Mercatus alumni “disproportionately go into the nonprofit sector working for NGOs [non-governmental organizations] or working in public policy,” explained Executive Director Daniel Rothschild. They are also “disproportionately represented in the bipartisan committees on the hill” such as the joint economic committee or the joint committee on taxation.
Mercatus staff are responsible for overseeing student programs or performing research of their own under the guidelines of the center. This research has been featured in current policy developments like the recent Republican tax plan.
A Boston Globe article from Feb. 2 by Annie Linskey says “The Mercatus Center at George Mason University, which describes itself as ‘the world’s premier university source for market-oriented ideas,’ was specifically credited with doing the academic work to support the $1.5 trillion tax cut passed in December.”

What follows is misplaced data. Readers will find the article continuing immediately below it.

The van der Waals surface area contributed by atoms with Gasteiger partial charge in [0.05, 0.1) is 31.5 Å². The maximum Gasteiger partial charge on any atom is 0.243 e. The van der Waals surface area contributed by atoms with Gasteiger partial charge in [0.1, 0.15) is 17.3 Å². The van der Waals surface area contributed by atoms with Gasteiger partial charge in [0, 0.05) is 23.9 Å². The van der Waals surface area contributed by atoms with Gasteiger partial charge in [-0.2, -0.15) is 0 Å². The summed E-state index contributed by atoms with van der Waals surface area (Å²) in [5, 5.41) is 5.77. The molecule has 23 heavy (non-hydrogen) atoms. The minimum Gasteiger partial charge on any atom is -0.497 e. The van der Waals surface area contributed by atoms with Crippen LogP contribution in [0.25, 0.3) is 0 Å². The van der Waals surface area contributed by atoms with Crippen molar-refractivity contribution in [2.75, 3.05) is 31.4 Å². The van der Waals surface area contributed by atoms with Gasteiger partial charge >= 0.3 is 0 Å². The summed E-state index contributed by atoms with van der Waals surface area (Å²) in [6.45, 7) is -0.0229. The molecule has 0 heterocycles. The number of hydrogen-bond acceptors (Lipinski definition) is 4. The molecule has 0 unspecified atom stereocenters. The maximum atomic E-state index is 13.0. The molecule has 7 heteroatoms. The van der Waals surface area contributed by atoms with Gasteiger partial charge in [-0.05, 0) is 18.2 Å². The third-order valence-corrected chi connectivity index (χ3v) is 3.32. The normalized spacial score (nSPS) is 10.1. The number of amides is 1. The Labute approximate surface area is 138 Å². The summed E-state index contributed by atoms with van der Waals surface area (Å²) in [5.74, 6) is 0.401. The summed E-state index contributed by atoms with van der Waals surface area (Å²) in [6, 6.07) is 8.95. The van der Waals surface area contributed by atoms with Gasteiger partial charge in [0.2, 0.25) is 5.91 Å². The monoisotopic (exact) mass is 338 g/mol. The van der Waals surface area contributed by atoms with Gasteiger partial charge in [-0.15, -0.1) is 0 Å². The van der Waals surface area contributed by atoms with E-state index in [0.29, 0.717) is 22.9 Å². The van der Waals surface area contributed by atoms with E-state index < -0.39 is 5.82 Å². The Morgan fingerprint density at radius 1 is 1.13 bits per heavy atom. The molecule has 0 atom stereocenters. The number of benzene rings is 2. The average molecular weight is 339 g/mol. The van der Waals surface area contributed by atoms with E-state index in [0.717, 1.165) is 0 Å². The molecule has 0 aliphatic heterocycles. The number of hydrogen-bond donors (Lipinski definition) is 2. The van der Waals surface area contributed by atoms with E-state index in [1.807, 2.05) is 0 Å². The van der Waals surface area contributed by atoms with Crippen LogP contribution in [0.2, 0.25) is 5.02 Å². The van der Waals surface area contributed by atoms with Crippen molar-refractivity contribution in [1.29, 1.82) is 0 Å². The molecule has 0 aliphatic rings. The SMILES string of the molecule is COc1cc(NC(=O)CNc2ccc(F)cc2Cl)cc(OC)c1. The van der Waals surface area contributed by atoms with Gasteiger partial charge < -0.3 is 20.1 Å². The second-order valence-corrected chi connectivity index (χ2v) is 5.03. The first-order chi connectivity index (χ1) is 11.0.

However, the Mercatus website states that any person, foundation, or institution giving money to the center will have “absolutely no influence or control over the research design, methodology, analysis, or findings of Mercatus research projects, nor do they have influence or control over the content of educational programs.”
While a decent portion of Mercatus alumni leave the institute to teach at other universities, or to work at NGOs or policy committees in D.C., a large portion of Mercatus alumni go on to be employed by the center.
“Mason alums, of which I am one, are highly represented on the Mercatus staff,” said General Director Tyler Cowen.